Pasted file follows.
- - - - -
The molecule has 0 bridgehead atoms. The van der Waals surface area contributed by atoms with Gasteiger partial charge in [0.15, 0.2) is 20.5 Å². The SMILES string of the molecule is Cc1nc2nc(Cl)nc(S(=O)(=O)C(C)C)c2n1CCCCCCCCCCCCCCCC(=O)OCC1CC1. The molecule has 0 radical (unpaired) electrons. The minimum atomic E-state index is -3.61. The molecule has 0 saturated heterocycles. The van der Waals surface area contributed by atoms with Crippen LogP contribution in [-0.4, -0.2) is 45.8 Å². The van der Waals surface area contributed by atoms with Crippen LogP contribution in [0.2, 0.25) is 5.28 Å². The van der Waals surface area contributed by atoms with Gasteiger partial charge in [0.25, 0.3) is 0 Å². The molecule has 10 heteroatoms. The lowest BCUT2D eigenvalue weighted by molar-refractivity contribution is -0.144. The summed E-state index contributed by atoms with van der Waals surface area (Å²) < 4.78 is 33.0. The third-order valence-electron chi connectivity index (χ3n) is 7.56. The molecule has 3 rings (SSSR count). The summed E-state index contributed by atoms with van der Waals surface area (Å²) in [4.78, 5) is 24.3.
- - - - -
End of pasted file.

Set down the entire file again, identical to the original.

The molecule has 0 bridgehead atoms. The van der Waals surface area contributed by atoms with Gasteiger partial charge in [0.15, 0.2) is 20.5 Å². The SMILES string of the molecule is Cc1nc2nc(Cl)nc(S(=O)(=O)C(C)C)c2n1CCCCCCCCCCCCCCCC(=O)OCC1CC1. The molecule has 0 radical (unpaired) electrons. The minimum atomic E-state index is -3.61. The molecule has 0 saturated heterocycles. The van der Waals surface area contributed by atoms with Crippen LogP contribution in [-0.4, -0.2) is 45.8 Å². The van der Waals surface area contributed by atoms with Crippen LogP contribution in [0.2, 0.25) is 5.28 Å². The van der Waals surface area contributed by atoms with Gasteiger partial charge in [0.25, 0.3) is 0 Å². The molecule has 10 heteroatoms. The lowest BCUT2D eigenvalue weighted by molar-refractivity contribution is -0.144. The summed E-state index contributed by atoms with van der Waals surface area (Å²) < 4.78 is 33.0. The third-order valence-electron chi connectivity index (χ3n) is 7.56. The molecule has 3 rings (SSSR count). The summed E-state index contributed by atoms with van der Waals surface area (Å²) in [4.78, 5) is 24.3.